Whether the radiation from nuclear disintegration is electromagnetic or particulate, the emission is so energetic and powerful that they can cause huge damage to living tissues. This type of radiations includes:

Beta particles- These are high-speed electrons, emitted by many radionuclides. They ionize any substance with which they collide in their path. Examples: C14, P32, H3 etc.

Alpha particles- These are fast-moving particles, containing 2 protons and 2 neutrons. They are positively charged and do not have electrons. These are less penetrating than X-rays, gamma rays and beta-particles. They can be stopped by a sheet of paper.

Proton particles- They have similar effect to that of alpha particle.

Cosmic rays- They are energetic particles from the sun and outer space. They strike the earth at high velocity, some penetrate several thousand feet into solid rock. Many of the cosmic ray particles are charged atomic nuclei called primaries. Additional types of cosmic ray are called secondaries. The cosmic radiation is about 40 milli-rem per year, at sea level. As per rough estimate, this value increases at the rate of 1 with increase in altitude of every 100 feet.

With the result of survey, it was found that people living at higher elevations are likely to be exposed to greater cosmic radiations. Their intensity in the biosphere is very low, yet they are a great hazard in space travel. At about 20 km cosmic radiation becomes very intense. A commercial pilot receives about 300 m rad/year of cosmic radiations.

Sources of Radiation Exposure

Man is exposed to different sources of radiation. These are either natural, or man-made.

Different forms of these sources are as follows:

  1. Natural sources

These include: (i) cosmic rays (ii) environment (rocks, water, air), (iii) living organisms. Radionuclides of radium, thorium, uranium and isotopes of potassium (K-40) and carbon (C-14) are very common in soil, rock, air and water. Marine sediments generally have higher concentrations of radionuclides. On an average, man receives about 50 m rad/year from terrestrial radiations and it may be as high as 2,000 m rad/year in areas where uranium-containing rocks exist, as in Kerala.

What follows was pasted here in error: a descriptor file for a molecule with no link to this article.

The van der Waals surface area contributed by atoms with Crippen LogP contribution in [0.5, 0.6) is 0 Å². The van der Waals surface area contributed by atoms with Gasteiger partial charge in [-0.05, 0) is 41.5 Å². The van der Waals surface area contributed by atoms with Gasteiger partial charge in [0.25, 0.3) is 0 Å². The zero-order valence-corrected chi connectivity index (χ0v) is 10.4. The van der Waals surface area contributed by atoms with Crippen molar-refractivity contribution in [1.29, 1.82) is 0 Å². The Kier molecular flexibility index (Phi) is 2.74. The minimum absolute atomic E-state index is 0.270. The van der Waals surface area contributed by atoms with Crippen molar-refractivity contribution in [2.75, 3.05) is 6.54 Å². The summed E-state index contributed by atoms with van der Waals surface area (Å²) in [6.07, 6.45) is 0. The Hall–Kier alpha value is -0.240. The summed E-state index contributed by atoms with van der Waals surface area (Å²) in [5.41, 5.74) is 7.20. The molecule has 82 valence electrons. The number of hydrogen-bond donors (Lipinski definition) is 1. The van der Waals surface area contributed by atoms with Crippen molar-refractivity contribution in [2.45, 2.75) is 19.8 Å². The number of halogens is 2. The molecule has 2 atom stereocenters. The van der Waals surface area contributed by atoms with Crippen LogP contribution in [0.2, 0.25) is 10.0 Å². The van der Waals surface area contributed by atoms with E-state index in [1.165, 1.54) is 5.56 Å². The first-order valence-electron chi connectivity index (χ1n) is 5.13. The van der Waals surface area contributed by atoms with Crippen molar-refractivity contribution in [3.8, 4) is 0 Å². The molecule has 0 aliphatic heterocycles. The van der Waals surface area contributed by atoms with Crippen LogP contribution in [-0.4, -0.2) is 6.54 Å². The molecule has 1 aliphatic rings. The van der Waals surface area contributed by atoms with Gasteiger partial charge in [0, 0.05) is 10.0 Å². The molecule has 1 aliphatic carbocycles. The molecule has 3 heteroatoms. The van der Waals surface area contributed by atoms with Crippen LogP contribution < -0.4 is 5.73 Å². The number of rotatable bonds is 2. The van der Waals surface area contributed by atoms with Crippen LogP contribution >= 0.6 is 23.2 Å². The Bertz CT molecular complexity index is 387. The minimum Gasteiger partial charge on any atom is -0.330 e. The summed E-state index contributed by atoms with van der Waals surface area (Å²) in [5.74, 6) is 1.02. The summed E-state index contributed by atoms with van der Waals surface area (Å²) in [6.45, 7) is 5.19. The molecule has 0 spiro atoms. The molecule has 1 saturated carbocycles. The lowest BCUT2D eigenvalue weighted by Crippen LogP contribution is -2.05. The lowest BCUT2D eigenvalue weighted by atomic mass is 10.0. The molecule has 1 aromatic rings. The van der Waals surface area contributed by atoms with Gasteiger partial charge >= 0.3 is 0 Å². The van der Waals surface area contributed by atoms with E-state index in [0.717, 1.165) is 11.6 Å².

Radiations from atmosphere are also common. For instance, radioactive gases like Thoron and radon are present in air though with low values of roughly 2 m rad/year.

Man is also exposed to internal radiations from radioactive substances in the body tissues. For instance, uranium, thorium and isotopes of potassium, strontium and carbon exist in small amounts in the body. Internal radiation values vary from 25 to 75 m rad/year.

  1. Man-made sources

These include X-ray machines (diagnostic and radio therapeutic),  radioactive fallout (nuclear tests), nuclear reactor wastes, industrial, medical and research uses of radioactive materials, and some other sources like television.

Biological Effects of Radiations

Radioactive substances are among the most toxic substances known. Radium is 25,000 times more lethal than Arsenic. Biological importance of radiation became known in 1895 when Wilhelm Roentgen placed his hand between X-ray tube and fluorescent screen. The bones cast a deeper shadow than the flesh. The following year, the French physicist, Antonie Becquerel discovered natural radioactivity in a Uranium compound-potassium Uranyl Sulphate, a discovery for which he was awarded with the Nobel Prize with the Curies in 1903. The most tragic early evidence of the potency of radiation toxicity was the death of Marie Curie, while working with her husband, Pierre Curie. She died of leukemia due to radiation exposure.

Ionizing radiations bring about more dangerous effects than other toxicants. Their effects may continue in subsequent generations. They bring about following two types of undesirable effects in organisms:

  1. Somatic effects

These are the direct results of action of radiation on the body cells and tissues. Radiologists, uranium mine workers and painters of radium dials suffer most. More evidence of degree and kind of damage from radiation came from studies of the Nagasaki and Hiroshima survivors. The somatic effects may be immediate or delayed.

High radiation exposures have much acute toxicity and can kill animal quickly. A dose of 400 to 500 roentgen on whole body is fatal in about 50% cases of man, and 600-700 in practically every case. The victim declines in vitality and dies from anemia, infection and Haemorrhage.

Parts of body differ in sensitivity. The most sensitive tissues from acute doses are intestines, lymph nodes, spleen and bone marrow. The radiation destroys the body’s immune response. The effects of low-penetrating radiation are less severe than the penetrating ones.

In delayed effects the patient may survive for months or years. Delayed effects of radiation include eye cataracts, leukemia, malignant tumors, cardiovascular disorders, premature ageing and reduced life span. Diagnostic X-ray exposure of pregnant women may increase the risk of cancer in child.

  1. Genetic effects

Both, background natural and man-made radiations bring about genetic effects. Studies  Drosophila shows that mutation rates go very high due to radiation exposures. Background radiation differs in different part of Earth. Most genetic effects are brought about by man-made radiation. Most important of these are exposure during medicare, and exposure from nuclear power plants. People in industry, research and medicine using radionuclides are exposed more than others. The greatest damage is an dividing cells chiefly the gonads. The effects include mutation, or Lethal effect on egg or embryo. The intensity of radiation affects the rate of mutation. Generally higher animals are more susceptible to genetic damage than lower animals as insects. Genetic effects also occur in plants.